“When women come with complications, we immediately send them to the hospital. We are also visited by 14- or 15-year-old girls who come in with a stomach ache and we explain that it’s menstruation,” she said.
Her hunger for knowledge remains intact. “We would like to learn how to detect haemorrhaging when we are in the village and how we can help the women,” she said.
María Clara Mux, 55, another midwife from Chimaltenango, inherited her craft from her grandmother. “The first birth I attended was my daughter-in-law’s, because I had seen how my grandmother did it. Thank God everything went well. My grandson is now 13 years old,” she told IPS.
She strongly emphasises the need for family planning. “Now there are many planning methods to use. It’s not like before, when families had 16 kids. Things are difficult and we have to pay for school, clothing and food,” she said.
Mux is now receiving training at the local health centre and continues to help pregnant women and attend births, although she does so in precarious conditions.
“We need equipment – gloves, scissors and a syringe. The Health Ministry gave us some, but they eventually wear out. We also need a lantern, because some people don’t even have electricity and we can’t see a thing.”
The absence of health services in the most remote parts of the country means midwives play a key role in preventing maternal deaths.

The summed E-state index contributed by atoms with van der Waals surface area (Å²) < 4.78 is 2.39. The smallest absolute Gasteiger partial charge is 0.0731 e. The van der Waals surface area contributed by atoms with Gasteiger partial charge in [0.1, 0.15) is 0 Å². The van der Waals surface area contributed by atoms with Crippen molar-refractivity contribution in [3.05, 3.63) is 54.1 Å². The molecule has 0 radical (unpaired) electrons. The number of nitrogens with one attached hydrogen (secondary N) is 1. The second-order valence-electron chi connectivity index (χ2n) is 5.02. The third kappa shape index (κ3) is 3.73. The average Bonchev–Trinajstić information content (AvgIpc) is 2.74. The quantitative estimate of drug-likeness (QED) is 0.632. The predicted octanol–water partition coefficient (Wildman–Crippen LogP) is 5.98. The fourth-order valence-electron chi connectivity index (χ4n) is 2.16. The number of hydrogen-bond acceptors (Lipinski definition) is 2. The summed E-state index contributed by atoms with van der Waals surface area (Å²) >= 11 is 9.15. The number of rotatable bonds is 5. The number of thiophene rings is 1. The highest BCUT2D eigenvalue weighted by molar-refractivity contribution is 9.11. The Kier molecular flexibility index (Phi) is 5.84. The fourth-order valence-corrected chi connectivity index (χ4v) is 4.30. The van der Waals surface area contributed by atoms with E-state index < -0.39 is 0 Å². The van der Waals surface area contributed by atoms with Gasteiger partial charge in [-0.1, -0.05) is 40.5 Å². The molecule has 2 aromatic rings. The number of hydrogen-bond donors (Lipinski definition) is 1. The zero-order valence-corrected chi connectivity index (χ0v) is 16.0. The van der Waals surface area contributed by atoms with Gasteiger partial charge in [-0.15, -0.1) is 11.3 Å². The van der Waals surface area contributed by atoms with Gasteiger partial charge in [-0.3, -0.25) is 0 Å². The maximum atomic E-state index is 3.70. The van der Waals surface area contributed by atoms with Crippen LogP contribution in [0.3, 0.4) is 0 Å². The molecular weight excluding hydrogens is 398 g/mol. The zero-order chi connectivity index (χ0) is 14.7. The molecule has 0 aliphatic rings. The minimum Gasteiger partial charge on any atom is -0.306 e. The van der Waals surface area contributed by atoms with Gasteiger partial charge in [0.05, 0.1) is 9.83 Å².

Aracely Tórtola with the Asociación Pro Bienestar de la Familia de Guatemala – the Guatemalan association of family welfare, a local NGO – said the midwives “play a very important role in society, helping to curb maternal mortality, because many women are in areas where there are no hospitals.”
“These women also face economic and cultural hurdles to gaining access to hospitals,” the expert said.
Tórtola said midwives should receive training and education in the rights of women, family planning methods, prevention of sexually transmitted diseases, prevention of risks, and breastfeeding.
“If the midwife provides good advice and information, if she tells women that they have a right to family planning, if she takes them to the hospital when the pregnancy is at risk, she is helping bring down the maternal mortality rate,” she said.
The latest available statistics, from the national survey on maternal mortality published in December 2011, indicate that the maternal mortality rate fell from 153 deaths per 100,000 live births in 2000 to 139 deaths in 2007.
But the ratio is three times higher among indigenous women, the Observatory on Sexual and Reproductive Health reports.
Leonor Calderón, the delegate of the United Nations Population Fund (UNFPA) in Guatemala, commented to IPS that women play a fundamental role in society because of their contribution to maternal health. She said the state should recognise their skills and knowledge.
Calderón described traditional midwives as “agents of development” because of the social role they play in attending births, reducing maternal mortality and encouraging family planning.